Hawaii Military Records
U.S. Military Records provides more information on federal military records and search strategies.
Federal military records are found at the Family History Library, the National Archives, and other federal archives.
To begin your search for Hawaiian military records, contact the Hawaii State Archives for the following:
- Pre-1895. Service records of Hawaiian royal guards, militia units, and navy.
- Civil War (1861-65).Card list of deceased veterans.
- 1894-98. List of members of the citizens guards of the Republic of Hawaii.
- Spanish-American War (1898-1900). Card list of deceased veterans.
Fort Halehui - (1809 - 1813 ?), Honolulu
Russian Fort - (1815), Honolulu
Fort Butler (Murphy, North Carolina)
Fort Johnston -- Textual records of this fort, 1867-1881, including registers, reports, and correspondence, are in the National Archives and are described in Records of United States Army, Continental Commands, 1821-1920, under the section entitled Records of Posts, 1820-1940 (Record Group 393.7).
Fort Macon 1834-76
Post of Raleigh -- Textual records of this post, 1865-1877, including registers, reports, and correspondence, are in the National Archives and are described in Records of United States Army, Continental Commands, 1821-1920, under the section entitled Records of Posts, 1820-1940 (Record Group 393.7).
World War I (1917-1918)
Contact the Hawaii State Archives for records of Hawaiians who served in World War I and a card list of deceased veterans.
World War I draft registration cards for men age 18 to 45 may list address, birth date, birthplace, race, nationality, citizenship, and next of kin. Not all registrants served in the war. For registration cards for Hawaii, see:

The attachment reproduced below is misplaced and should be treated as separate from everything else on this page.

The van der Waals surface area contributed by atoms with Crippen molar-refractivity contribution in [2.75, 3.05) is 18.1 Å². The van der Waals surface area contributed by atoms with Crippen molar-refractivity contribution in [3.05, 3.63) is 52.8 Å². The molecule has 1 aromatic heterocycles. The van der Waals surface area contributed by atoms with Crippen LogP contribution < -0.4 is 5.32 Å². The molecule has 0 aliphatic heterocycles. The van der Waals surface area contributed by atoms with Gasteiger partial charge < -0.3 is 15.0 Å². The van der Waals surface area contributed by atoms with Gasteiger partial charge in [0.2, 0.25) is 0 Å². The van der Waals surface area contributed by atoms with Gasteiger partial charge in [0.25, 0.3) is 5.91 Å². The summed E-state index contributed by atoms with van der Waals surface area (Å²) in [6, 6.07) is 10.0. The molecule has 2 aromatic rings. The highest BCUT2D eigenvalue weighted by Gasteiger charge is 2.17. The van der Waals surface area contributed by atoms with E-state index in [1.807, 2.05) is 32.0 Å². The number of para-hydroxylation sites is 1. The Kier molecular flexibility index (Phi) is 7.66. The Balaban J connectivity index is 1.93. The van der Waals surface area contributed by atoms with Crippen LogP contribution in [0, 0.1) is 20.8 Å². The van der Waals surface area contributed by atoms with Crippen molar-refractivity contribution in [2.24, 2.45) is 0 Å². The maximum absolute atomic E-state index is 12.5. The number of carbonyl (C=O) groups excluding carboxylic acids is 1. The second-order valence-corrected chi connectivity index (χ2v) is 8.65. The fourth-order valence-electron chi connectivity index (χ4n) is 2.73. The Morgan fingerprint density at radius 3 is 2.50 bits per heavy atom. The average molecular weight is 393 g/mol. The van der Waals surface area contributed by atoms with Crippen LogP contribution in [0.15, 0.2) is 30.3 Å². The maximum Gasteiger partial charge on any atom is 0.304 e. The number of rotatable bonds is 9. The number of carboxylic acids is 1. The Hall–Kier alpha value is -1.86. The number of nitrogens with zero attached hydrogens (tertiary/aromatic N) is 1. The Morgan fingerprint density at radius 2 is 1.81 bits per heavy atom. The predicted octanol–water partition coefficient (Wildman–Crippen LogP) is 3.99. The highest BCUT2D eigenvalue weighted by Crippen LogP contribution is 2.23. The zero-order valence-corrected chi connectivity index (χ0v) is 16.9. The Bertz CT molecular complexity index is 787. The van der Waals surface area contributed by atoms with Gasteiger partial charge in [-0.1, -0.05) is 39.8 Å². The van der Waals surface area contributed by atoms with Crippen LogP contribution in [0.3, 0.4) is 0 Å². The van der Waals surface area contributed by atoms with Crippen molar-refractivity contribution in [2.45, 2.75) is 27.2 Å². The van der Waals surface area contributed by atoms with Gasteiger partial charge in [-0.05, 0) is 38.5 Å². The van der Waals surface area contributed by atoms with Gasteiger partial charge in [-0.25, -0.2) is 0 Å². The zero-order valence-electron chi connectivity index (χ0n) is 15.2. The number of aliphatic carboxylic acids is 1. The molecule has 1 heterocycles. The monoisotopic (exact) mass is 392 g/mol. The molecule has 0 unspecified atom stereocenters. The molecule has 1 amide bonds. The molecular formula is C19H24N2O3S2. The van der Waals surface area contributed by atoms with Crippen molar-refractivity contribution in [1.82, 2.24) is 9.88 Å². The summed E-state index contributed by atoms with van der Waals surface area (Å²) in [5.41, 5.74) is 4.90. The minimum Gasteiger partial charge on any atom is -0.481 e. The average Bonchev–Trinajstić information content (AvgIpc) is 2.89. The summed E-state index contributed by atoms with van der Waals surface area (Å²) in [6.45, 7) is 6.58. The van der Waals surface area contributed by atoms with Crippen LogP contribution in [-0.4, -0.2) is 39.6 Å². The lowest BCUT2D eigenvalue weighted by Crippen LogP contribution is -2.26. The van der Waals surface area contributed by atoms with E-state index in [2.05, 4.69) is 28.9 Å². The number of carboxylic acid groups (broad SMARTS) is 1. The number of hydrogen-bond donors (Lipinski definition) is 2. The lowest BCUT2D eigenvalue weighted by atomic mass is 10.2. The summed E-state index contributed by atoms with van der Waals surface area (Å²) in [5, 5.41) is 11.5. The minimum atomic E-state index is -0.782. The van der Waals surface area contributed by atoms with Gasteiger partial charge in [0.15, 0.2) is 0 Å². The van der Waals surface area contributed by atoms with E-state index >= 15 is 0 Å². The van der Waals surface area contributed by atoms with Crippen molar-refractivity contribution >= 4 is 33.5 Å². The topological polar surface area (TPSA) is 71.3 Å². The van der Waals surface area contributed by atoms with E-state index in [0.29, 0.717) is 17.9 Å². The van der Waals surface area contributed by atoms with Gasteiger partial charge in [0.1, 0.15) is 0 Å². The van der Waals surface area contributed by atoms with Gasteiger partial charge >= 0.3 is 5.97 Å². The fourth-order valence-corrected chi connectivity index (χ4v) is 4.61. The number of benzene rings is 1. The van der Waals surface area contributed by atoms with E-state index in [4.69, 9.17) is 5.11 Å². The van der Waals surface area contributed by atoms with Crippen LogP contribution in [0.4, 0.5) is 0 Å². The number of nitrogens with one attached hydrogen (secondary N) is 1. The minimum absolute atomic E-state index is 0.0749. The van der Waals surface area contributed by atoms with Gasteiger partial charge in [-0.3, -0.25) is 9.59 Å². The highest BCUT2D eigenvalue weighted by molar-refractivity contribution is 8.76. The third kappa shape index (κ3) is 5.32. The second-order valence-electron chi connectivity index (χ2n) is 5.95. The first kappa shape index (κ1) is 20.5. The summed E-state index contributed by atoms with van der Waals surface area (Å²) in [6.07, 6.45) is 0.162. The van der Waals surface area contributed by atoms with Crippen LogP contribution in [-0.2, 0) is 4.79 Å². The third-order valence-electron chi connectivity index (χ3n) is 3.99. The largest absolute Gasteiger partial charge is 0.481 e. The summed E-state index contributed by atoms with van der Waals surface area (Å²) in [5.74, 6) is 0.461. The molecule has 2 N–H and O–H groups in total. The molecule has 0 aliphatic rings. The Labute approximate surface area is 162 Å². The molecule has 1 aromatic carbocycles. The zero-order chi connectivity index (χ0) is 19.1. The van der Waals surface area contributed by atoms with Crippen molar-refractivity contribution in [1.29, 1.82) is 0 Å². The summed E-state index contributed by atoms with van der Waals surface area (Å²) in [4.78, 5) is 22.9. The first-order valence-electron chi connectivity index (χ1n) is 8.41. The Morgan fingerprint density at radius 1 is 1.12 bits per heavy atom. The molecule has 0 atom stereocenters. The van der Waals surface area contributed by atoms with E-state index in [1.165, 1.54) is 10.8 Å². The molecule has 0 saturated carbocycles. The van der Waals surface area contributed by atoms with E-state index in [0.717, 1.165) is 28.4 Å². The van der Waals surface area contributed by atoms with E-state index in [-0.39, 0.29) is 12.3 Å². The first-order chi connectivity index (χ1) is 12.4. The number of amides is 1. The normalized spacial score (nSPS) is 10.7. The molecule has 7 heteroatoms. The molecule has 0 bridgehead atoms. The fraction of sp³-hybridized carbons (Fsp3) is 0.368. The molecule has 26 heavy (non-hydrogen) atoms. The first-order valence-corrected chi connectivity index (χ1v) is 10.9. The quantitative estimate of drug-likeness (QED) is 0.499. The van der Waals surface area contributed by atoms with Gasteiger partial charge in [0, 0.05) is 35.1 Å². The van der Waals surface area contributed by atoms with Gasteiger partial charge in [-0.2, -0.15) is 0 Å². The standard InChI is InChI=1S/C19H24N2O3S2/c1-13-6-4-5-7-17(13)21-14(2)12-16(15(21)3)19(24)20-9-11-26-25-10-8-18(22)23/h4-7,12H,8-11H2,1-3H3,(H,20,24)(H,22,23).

- United States. Selective Service System. Hawaii, World War I Selective Service System Draft Registration Cards, 1917-1918. National Archives Microfilm Publications, M1509. Washington, DC: National Archives, 1987-1988. (On Family History Library films beginning with 1452025.)
To find an individual's draft card, it helps to know his name and residence at the time of registration. The cards are arranged alphabetically by county, within the county by draft board, and then alphabetically by surname within each draft board.
Most counties had only one board; large cities had several. A map showing the boundaries of individual draft boards is available for most large cities. Finding an ancestor's street address in a city directory will help you in using the draft board map. There is an alphabetical list of cities that are on the map. For a copy of this map see:
- United States. Selective Service System. List of World War One Draft Board Maps. Washington, DC: National Archives. (Family History Library film 1498803.)
World War II (1941-1945)
Records of Japanese evacuees during World War II are at the National Archives. They include case files, family cards, and vital statistics.
- The Civil War Pension Index Cards Collection, located at FamilySearch Records has a few pension cards for servicemen, from Hawaii, who served in the military during the late 1800s and early 1900s.